Massachusetts Daily Collegian

In defense of truly free speech

By Brian Bevilacqua

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A Christian group recently came to the University of Massachusetts, sparking a debate around campus that deeply concerned me. I heard several students say that the preachers should not be allowed to voice their opinions, and that students should not be subjugated to opinions they strongly disagree with in their public space. As a journalist and believer in the power of words, I find this stance shocking. It flies in the face of everything America was founded on. If we are to remain free, then there can be no limits on speech.

Cade Belisle/ Collegian

In the early 1700s, the average colonist in what would become the United States didn’t dare to speak out against the British government, let alone declare independence from it Because most colonists were compliant with their government, their rights were slowly infringed upon with greater frequency. When this infringement happened, colonists took to the streets to express their outrage.

Famous revolutionaries like Thomas Paine risked backlash and spoke out. His “Common Sense” ideas encouraged civil disobedience and stunned many of Paine’s fellow colonists, but his pamphlet eventually gained popularity and changed the world. It was the expression of shocking ideas that helped spark the revolution and create the nation we see today.

When there is oppression or wrongdoing in society the only solution is to speak up, and speak loud. If we are going to abandon this straightforward and simple concept, then we can no longer consider ourselves free. If it were not for the many writers, printers and speakers breaking the law over the years to spread their controversial ideas, then we would not have that freedom to speak out today. It would be hypocritical and harmful to limit speech to certain settings or to limit speech considered offensive or harmful to the public.

Today, an unchecked government attacks our rights as Americans. With today’s limitless technology and expansive government, it has become increasingly difficult to keep the government in check, let alone trust it. With the government continuing to support measures like the Patriot Act, which critics say violate our constitutional rights, why anyone would embrace further government restrictions on freedoms is beyond my comprehension.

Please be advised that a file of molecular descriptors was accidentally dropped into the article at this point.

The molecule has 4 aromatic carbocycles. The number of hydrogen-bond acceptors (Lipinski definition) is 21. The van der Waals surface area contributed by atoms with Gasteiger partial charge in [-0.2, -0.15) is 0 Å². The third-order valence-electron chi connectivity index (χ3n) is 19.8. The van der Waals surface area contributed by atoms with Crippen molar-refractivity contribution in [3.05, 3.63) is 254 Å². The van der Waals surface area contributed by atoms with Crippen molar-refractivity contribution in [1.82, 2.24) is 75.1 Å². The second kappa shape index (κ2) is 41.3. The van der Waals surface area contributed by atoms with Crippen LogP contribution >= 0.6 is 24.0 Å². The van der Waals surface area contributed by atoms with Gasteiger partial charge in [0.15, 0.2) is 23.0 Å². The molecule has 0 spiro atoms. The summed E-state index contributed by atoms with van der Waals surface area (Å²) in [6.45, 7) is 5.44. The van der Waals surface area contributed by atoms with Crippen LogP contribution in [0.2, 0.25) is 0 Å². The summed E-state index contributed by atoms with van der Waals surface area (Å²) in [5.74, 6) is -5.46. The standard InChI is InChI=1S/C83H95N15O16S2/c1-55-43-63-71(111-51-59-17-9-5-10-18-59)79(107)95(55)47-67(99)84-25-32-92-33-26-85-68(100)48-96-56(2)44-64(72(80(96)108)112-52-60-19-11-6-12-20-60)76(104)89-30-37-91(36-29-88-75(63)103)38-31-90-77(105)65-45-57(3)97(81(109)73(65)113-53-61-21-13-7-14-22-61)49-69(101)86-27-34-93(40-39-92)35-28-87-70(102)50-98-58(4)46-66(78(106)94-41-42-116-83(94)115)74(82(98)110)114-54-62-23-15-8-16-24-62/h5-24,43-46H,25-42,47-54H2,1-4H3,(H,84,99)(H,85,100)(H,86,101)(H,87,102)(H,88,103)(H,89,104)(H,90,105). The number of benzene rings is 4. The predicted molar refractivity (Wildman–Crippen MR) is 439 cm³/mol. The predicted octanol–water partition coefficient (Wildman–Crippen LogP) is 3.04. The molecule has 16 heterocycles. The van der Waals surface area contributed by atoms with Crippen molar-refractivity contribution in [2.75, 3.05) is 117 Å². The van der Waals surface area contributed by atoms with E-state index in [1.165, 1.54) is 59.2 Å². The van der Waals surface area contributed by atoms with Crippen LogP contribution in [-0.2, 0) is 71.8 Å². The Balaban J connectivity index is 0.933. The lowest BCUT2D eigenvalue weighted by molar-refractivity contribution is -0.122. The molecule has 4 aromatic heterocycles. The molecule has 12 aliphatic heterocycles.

In recent months the public has begun to take a different view of the government’s role in our lives. Both citizens and politicians are critical of the federal government’s use of power. From the NSA leaks on email surveillance to the revelation that the government has access to millions of Verizon phone records, people now see that government interference sidesteps and supersedes political party disputes. The ugly reality is that, in our flawed society, power tries to restrict the rights of its opponents, even if that attempt entails limiting the right to protest.

Neither the government nor any institution should enact any laws that limit the ability for citizens to protest or otherwise express themselves. This is not an issue that requires a historical or legal background to understand the dangers involved. Even the most basic of limitations on expression limit our growth as a society. This means UMass students have to accept protests and speech they may strongly disagree with, just as any other public university or institution must also. University policy has fallen in line with this stance. In 2001, it adopted very open rules that allow for campus protest and expression, something other schools have not done. The UMass population, both conservative and liberal, should be happy this is the case and accept what speech comes along with the policy.

Individuals collected in a thoughtful group can make intelligent choices. Although we may fear the power of one man, in reality it is groups of motivated and expressive people who change the world. Americans should not fear the ideas they disagree with; they can always ignore these ideas or counter-protest them. To pass a law that prevents hateful, homophobic or racist ideas is a good idea, but could lead into a dark territory where people are afraid to discuss and embrace new ideas. As you go deeper into this world of limited speech you will someday find that the government you disagree with is considering your protests to incite violence or be treasonous. And if you are the one whose rights are being challenged and people are afraid to speak up, you may feel differently on the issue.

 

Brian Belivacqua is a Collegian contributor and can be reached at [email protected]

1 Comment

One Response to “In defense of truly free speech”

  1. Ulysses on October 7th, 2013 1:56 pm

    There are far too many people of all beliefs who think that “free speech” only applies to people they personally agree with

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